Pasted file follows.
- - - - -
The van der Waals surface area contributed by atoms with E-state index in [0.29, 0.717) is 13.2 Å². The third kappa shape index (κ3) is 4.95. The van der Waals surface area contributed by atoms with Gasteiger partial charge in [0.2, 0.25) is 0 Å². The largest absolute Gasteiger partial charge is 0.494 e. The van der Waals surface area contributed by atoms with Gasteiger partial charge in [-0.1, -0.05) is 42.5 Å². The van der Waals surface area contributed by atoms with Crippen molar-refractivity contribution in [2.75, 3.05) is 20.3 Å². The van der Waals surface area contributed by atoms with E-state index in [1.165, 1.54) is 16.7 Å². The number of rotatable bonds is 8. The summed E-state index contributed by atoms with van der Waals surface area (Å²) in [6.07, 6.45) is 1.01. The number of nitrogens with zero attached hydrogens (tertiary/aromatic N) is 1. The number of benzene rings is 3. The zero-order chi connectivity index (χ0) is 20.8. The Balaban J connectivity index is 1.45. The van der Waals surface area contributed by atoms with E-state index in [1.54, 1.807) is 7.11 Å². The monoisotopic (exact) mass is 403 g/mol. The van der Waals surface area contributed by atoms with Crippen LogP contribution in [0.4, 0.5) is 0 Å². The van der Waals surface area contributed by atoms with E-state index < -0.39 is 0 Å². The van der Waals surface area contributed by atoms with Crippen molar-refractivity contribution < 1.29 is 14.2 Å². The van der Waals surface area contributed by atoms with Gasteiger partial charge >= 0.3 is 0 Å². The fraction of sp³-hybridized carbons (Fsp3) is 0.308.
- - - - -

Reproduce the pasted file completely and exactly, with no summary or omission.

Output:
The van der Waals surface area contributed by atoms with E-state index in [0.29, 0.717) is 13.2 Å². The third kappa shape index (κ3) is 4.95. The van der Waals surface area contributed by atoms with Gasteiger partial charge in [0.2, 0.25) is 0 Å². The largest absolute Gasteiger partial charge is 0.494 e. The van der Waals surface area contributed by atoms with Gasteiger partial charge in [-0.1, -0.05) is 42.5 Å². The van der Waals surface area contributed by atoms with Crippen molar-refractivity contribution in [2.75, 3.05) is 20.3 Å². The van der Waals surface area contributed by atoms with E-state index in [1.165, 1.54) is 16.7 Å². The number of rotatable bonds is 8. The summed E-state index contributed by atoms with van der Waals surface area (Å²) in [6.07, 6.45) is 1.01. The number of nitrogens with zero attached hydrogens (tertiary/aromatic N) is 1. The number of benzene rings is 3. The zero-order chi connectivity index (χ0) is 20.8. The Balaban J connectivity index is 1.45. The van der Waals surface area contributed by atoms with E-state index in [1.54, 1.807) is 7.11 Å². The monoisotopic (exact) mass is 403 g/mol. The van der Waals surface area contributed by atoms with Crippen LogP contribution in [0.4, 0.5) is 0 Å². The van der Waals surface area contributed by atoms with E-state index < -0.39 is 0 Å². The van der Waals surface area contributed by atoms with Crippen molar-refractivity contribution < 1.29 is 14.2 Å². The van der Waals surface area contributed by atoms with Gasteiger partial charge >= 0.3 is 0 Å². The fraction of sp³-hybridized carbons (Fsp3) is 0.308.